Ary Stillman at Columbia

New York No. 9, c. 1946-48, gouache and ink on paper, 16 x 13 in. (40.6 x 33.0 cm), [SLF-322]
fig2_2010_4_9 Ava oil
fig3_2010_4_56 Woodcut 13 2-2
fig4_2010_4_36 Brighton #34
fig5_2010_4_63 Woodcut 3 3-3
Plaza Hotel, 59th Street and 5th Avenue, 1944,  oil on canvas 23 3/4 x 19 3/4 in., [SLF-129] F
fig7_2010_4_4 Gold and Blue

Image Credits:

All works by Ary Stillman (1891-1967), Art Properties, Avery Architectural & Fine Arts Library, Columbia University in the City of New York, Gift of the Stillman-Lack Foundation, 2010.

Top to bottom:

New York No. 9, ca. 1946-48, gouache and ink on paper (2010.4.31)

Ava, 1929, oil on canvas (2010.4.9)

Woodcut No. 13, ca. 1953, woodcut on paper (2010.4.56)

Brighton No. 34, 1951, embossing, charcoal, and pastel on paper (2010.4.36)

Woodcut No. 3, ca. 1953, woodcut on paper (2010.4.63)

Plaza Hotel, 59th Street and 5th Avenue, 1944, oil on canvas (2010.4.14)

Gold and Blue, 1948, oil on canvas (2010.4.4)

Ary Stillman (1891-1967) was born in Russia and as a youth emigrated with his family to the United States, settling in Iowa. Following his passion for art, Stillman made his way to New York City in 1919 and soon afterward went to Paris where he immersed himself in the avant-garde schools of Cubism and Surrealism. Gradually his figurative work became more abstract. In 1933 he returned to New York where he worked for the WPA Federal Art Project. In the 1940s he joined contemporaries such as Willem de Kooning and Jackson Pollock in becoming part of the New York School. Stillman focused on smaller works, particularly on paper, and his intaglio experiments with inkless pens, in which automatic white lines only appeared after impressing charcoal or pastels across the paper, led to his own interpretations of Abstract Expressionism. During the 1950s he spent much of his time in Provincetown, Massachusetts, and in 1957 he relocated to Cuernavaca, Mexico, moving back and forth between there and Houston, Texas, until his death a decade later.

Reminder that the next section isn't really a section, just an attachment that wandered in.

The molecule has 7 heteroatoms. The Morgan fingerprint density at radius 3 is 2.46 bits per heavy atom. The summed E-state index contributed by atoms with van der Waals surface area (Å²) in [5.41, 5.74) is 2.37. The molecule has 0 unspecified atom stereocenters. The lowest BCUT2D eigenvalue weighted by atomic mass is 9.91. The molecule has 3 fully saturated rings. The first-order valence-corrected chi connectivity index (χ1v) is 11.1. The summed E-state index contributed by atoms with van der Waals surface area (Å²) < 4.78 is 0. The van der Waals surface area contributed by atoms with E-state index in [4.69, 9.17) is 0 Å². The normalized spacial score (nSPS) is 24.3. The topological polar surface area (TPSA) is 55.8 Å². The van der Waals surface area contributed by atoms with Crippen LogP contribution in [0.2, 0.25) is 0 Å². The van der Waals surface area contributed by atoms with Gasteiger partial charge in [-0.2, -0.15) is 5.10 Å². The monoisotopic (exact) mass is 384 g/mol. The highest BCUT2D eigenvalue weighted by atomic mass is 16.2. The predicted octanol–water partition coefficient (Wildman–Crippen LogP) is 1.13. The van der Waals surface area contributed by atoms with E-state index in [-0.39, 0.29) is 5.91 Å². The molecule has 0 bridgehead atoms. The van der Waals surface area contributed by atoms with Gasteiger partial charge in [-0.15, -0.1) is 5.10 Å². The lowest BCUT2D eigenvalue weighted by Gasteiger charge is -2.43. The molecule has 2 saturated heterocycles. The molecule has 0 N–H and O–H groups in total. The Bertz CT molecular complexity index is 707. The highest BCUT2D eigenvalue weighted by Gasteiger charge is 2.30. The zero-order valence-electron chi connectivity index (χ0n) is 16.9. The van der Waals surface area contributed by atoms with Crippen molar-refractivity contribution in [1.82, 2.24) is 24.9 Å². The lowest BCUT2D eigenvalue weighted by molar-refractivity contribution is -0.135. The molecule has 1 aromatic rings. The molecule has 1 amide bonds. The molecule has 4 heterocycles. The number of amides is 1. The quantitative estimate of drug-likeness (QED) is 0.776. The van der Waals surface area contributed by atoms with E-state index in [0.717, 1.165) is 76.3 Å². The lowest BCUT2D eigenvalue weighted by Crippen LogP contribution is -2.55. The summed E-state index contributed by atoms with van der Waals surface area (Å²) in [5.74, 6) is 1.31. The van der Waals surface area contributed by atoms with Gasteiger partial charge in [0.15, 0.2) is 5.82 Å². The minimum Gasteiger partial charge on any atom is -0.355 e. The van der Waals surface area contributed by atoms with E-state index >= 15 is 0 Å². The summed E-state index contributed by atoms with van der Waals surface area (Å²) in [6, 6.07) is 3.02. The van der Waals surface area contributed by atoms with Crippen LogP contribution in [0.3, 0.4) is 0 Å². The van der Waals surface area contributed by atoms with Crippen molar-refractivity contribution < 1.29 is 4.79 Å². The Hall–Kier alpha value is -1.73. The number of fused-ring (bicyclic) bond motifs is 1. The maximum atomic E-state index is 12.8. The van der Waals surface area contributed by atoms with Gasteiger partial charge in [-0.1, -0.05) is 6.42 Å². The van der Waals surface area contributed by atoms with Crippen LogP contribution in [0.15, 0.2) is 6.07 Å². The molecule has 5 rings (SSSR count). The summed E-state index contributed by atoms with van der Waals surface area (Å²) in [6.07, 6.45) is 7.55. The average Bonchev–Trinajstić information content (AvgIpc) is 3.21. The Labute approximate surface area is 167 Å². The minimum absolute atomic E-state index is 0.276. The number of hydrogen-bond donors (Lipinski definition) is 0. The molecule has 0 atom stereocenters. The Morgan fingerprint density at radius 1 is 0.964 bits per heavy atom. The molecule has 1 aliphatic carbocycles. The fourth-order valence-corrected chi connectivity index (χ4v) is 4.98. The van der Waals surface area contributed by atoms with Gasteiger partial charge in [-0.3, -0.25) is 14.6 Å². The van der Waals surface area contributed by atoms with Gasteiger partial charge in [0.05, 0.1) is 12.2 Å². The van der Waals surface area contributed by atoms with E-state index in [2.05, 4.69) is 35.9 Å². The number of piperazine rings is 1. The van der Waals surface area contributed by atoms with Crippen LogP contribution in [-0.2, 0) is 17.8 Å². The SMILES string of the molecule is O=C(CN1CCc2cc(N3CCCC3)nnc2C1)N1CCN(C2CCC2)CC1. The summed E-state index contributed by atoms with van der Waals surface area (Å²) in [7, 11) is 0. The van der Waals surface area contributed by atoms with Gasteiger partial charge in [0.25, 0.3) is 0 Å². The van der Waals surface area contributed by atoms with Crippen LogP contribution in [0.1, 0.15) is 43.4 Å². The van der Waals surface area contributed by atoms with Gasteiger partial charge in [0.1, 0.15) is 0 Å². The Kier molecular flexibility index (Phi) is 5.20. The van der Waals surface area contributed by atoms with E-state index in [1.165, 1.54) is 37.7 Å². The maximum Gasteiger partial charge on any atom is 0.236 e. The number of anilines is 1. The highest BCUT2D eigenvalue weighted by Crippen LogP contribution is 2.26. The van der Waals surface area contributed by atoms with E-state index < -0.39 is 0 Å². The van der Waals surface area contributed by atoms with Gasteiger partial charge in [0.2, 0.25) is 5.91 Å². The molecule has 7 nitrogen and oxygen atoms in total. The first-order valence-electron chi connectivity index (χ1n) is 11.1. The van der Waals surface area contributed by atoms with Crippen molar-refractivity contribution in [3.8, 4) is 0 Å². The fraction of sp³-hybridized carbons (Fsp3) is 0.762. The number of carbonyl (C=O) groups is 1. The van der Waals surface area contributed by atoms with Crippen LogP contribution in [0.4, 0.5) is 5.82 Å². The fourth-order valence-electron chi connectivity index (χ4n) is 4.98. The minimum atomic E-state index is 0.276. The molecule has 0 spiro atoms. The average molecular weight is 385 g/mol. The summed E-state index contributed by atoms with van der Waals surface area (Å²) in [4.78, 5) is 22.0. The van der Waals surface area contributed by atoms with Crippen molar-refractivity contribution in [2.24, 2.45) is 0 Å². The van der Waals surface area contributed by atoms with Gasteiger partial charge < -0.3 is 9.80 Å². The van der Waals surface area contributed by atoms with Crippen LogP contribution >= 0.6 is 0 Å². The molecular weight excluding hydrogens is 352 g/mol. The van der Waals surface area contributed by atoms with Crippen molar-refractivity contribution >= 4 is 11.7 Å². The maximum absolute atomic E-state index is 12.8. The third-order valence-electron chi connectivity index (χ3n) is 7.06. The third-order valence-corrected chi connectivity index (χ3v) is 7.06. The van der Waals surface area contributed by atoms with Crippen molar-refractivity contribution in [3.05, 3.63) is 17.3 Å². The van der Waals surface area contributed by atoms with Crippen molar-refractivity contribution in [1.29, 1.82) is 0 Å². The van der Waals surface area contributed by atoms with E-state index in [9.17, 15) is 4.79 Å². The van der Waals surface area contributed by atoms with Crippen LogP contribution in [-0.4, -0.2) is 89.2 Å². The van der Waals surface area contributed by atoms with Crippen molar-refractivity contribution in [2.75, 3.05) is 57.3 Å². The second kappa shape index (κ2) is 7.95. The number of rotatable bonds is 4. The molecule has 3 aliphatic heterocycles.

In 2010 Columbia University received from the Stillman-Lack Foundation a collection of art works by Stillman, making Columbia the largest international repository of his works. Of the ninety works donated to the University, twenty-five have been allocated as gifts to graduating doctoral candidates in the Department of Art History and Archaeology who are recipients of a Stillman fellowship. These fellowships, awarded to Ph.D. students in the field of modern art, honor the legacy of Ary Stillman and his contributions to mid-century modernism. The remaining sixty-five paintings, drawings, watercolors, and prints are part of the University art collection, housed in and stewarded by Art Properties, Avery Library. (You can read more about this fellowship and gift by clicking here).

In 2016 Columbia received from the late Jane LeMay Lodge a gift of an additional Stillman painting entitled Medieval Symbols (Musical Manuscript), 1963-65, to join the works previously donated by the Stillman-Lack Foundation.

Click on this PDF document for more information on the art work by Stillman in the Art Properties collection.

The Ary Stillman Collection is available for consultation by Columbia students, faculty, staff, and outside researchers, and for curricular and educational programs, research projects, and exhibition loans. For all requests and uses, contact Art Properties at



For more information about Stillman and his art work, consult the sample bibliography below. Links to records in CLIO have been provided for books in the Columbia University Libraries. This is not a complete bibliography; researchers also should consult periodical indexes and databases for more information.


Ary Stillman. Houston: Stillman-Lack Foundation, 1967.
ND239 St543 St54

Ary Stillman. Atlanta: Stillman-Lack Foundation, 2007.
ND237.S785 A4 2007g

Genocchio, Benjamin. “From the Summer of '50, Luminous Drawings In Multiple Layers of Charcoal and Pastel, Ary Stillman's Creations Revel in Intensity.” The New York Times, August 19, 2007, P10.

Paglia, Michael. “At the Singer Gallery, Ary Stillman Gets His Moment in the Light.” Westword, March 5, 2009, n.p.

Wechsler, James, ed. Ary Stillman: From Impressionism to Abstract Expressionism. London; New York: Merrell, 2008.
ND239 St543 St5435



last uppdated 2/27/17